I was recently taking a survey from Jupiter or ClickZ (I don’t recall which) and one of the questions asked about measurement of success for search marketing. While a lot of what you hear from search marketers involves talk about fundamentals ranging from links to rankings to visitors and conversions, the answers offered in this survey included a pretty interesting mix:
- Increasing brand awareness
- Building buzz
- Search share of voice
- Improving brand favorability
- Increasing intent to purchase
- Maintaining brand exposure alongside competitors
- Engagement with rich media (i.e. video, animation)
- Engagement with photo galleries, social features, interactive calendars, local or destination information
- Maximizing value of sponsorships, celebrity endorsements
- Online purchase
- Lifetime revenue per user
- Profit per user
- Call center calls
- In-store purchases
- Call-center purchases
- Online registrations
- Generate leads for products/services sold offline
Web site metrics and “key performance indicators” for a search marketing program are going to vary depending on the industry, type of site, market and business. Yet many of the goals listed above are either not measured, not valued or just damn hard to measure for most web sites.
I’ve written several times before that with many SEO engagements, clients have come to the conclusion that they need better rankings in the search engines, when what they need first is a good strategy, objectives and mechanisms in place to measure success. What good is it to drive increased traffic if you don’t have the mechanisms in place to properly measure results?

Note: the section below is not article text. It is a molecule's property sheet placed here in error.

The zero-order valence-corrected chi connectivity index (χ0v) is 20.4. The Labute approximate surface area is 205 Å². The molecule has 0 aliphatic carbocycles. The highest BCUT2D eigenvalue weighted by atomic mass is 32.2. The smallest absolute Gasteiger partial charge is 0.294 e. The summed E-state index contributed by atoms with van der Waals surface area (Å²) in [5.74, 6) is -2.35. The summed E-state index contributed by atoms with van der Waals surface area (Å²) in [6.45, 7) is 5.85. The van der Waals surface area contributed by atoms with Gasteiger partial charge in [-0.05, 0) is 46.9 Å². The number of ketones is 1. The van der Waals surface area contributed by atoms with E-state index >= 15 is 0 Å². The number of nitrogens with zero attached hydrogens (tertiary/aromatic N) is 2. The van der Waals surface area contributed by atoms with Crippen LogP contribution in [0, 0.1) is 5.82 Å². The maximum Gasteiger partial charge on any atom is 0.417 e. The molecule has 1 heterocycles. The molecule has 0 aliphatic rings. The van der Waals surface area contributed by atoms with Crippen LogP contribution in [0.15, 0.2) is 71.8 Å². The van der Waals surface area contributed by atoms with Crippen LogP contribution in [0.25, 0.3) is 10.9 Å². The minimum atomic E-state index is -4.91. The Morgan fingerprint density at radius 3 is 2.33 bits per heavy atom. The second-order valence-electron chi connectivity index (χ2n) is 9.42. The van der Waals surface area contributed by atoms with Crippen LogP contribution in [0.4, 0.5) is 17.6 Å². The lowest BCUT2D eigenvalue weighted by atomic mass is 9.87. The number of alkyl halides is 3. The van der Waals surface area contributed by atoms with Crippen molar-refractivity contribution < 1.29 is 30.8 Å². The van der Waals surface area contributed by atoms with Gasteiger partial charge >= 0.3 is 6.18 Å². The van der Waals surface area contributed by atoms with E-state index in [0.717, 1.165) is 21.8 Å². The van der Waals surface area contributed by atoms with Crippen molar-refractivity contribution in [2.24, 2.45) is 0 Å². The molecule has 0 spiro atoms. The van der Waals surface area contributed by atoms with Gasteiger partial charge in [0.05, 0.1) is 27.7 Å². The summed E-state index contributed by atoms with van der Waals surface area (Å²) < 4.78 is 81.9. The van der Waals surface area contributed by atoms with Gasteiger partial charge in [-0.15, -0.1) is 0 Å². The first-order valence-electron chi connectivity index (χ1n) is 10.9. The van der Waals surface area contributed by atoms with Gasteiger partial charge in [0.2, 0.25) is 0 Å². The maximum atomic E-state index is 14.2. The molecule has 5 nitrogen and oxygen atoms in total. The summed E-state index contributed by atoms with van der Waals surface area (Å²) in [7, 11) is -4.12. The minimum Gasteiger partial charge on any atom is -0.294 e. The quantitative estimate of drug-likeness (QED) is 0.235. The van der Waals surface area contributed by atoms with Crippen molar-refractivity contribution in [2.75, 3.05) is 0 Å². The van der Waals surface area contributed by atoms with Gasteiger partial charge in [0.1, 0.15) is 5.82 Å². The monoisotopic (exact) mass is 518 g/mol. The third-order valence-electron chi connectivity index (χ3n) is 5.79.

Shortly after taking the survey, I came upon and listened to an excellent podcast with Mike Moran of IBM on RSS Ray, “Critical Metrics with Search marketing“. Mike has some great things to say in the interview and talks about how lot of marketers grew up in brand marketing, but really need to learn more about direct marketing, where things are tested, measured and tested again.
He points out that with web sites, you can measure just about anything. Not just conversions but the things that lead up to the conversion. For example, you can measure the effectiveness of your content in terms of meta tagging, keywords, links working, getting links, inclusion in search engine databases, keyword rankings, visitors, referrals and conversions.
Mike also makes a good point about benchmark data. He says it doesn’t make sense to compare yourself to others in a particular industry an that it’s more important to track your own performance trends and compare your progress to your own historical performance.
If you would like to read more about Mike Moran’s thoughts on search marketing, be sure to visit his blog, Biznology.
What core metrics do you use to measure your search marketing success? Have you incorporated any unique metrics not normally associated with traditional web analytics or web site performance?